According to most societies and cultures, breakfast is the most important meal of the day. Even the official nutrition guidelines state that you shouldn’t skip breakfast, and for good reasons.
One reason postulated is that eating breakfast helps one in losing weight. However, for most Americans –or about 25%— skipping breakfast has become regular. Furthermore, the recent trends of skipping breakfast have led to new high-quality studies surrounding the conventional rule of not skipping breakfast. In this article, we will examine whether skipping breakfast is either beneficial or harmful to your body.
How Does Skipping Breakfast Affect Your Body?
Breakfast Eaters Tend to Have Healthier Habits
Studies have highlighted that breakfast eaters cultivate healthier habits. For this reason, they are less likely to be overweight/obese and have a lower chance of developing chronic diseases. You should note that these studies are called “observational studies” and do not study the actual cause of these other conditions or diseases.
Thus, within this context, these studies show that people who eat breakfast are likely to have a healthier system, even though these same studies cannot prove why breakfasts cultivate healthier habits.
Eating Breakfast Does Not Boost Your Metabolism
One myth passed down from one society to another is that breakfast “kick-starts” metabolism in the body. Instead, what happens within the body is what is known as the “thermic effect,” which is defined as the increased burning of calories that occurs after you eat.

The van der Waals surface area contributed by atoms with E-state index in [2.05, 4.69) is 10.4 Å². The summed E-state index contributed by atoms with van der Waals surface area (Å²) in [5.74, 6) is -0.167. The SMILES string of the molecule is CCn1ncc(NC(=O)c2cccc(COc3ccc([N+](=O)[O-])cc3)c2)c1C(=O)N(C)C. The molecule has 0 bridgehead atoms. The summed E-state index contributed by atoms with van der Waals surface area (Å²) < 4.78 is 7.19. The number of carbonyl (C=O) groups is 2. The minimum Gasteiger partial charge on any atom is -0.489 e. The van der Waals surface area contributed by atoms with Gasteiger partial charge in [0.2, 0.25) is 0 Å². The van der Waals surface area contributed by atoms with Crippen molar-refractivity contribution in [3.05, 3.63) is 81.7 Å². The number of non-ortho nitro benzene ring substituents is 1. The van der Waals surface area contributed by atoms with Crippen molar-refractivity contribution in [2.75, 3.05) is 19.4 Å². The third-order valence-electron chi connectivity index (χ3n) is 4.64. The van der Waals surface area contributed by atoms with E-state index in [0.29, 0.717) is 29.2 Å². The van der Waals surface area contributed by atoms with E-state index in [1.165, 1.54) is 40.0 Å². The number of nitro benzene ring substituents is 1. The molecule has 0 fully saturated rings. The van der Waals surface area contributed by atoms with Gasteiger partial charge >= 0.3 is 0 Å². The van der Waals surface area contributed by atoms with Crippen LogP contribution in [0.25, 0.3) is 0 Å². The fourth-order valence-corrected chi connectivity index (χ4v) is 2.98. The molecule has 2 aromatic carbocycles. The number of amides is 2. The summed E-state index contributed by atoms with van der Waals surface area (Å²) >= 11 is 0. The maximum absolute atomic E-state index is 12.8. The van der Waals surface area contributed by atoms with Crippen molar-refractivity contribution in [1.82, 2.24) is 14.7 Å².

Metabolism, however, only considers the total amount of food you eat throughout the day, and whether you eat the food in the morning or otherwise makes no difference.
Skipping Breakfast May Cause Weight Gain
Even though it sounds paradoxical, studies have shown that skipping breakfast causes larger hunger pangs for those who skip breakfast, causing them to eat more during lunch or dinner. Eating breakfast has been shown to reduce one’s overall calorie intake by 400 calories per day.
Skipping Breakfast May Have Some Health Benefits
Finally, skipping breakfast has been seen to help with dietary routines. This is known as “intermittent fasting,” which includes a 16/8 method —a sixteen-hour overnight fast followed by an eight-hour eating window. Intermittent fasting can reduce calorie intake, aid in weight loss, and improve metabolic health.
However, you should note that intermittent fasting does not work for everyone, as the effects of such a dietary routine vary from one individual to the other.
In light of the above, it is clear that breakfast has no special effects on the body. Therefore, it does not matter whether you eat breakfast or not, as long as you eat healthy for the rest of the day.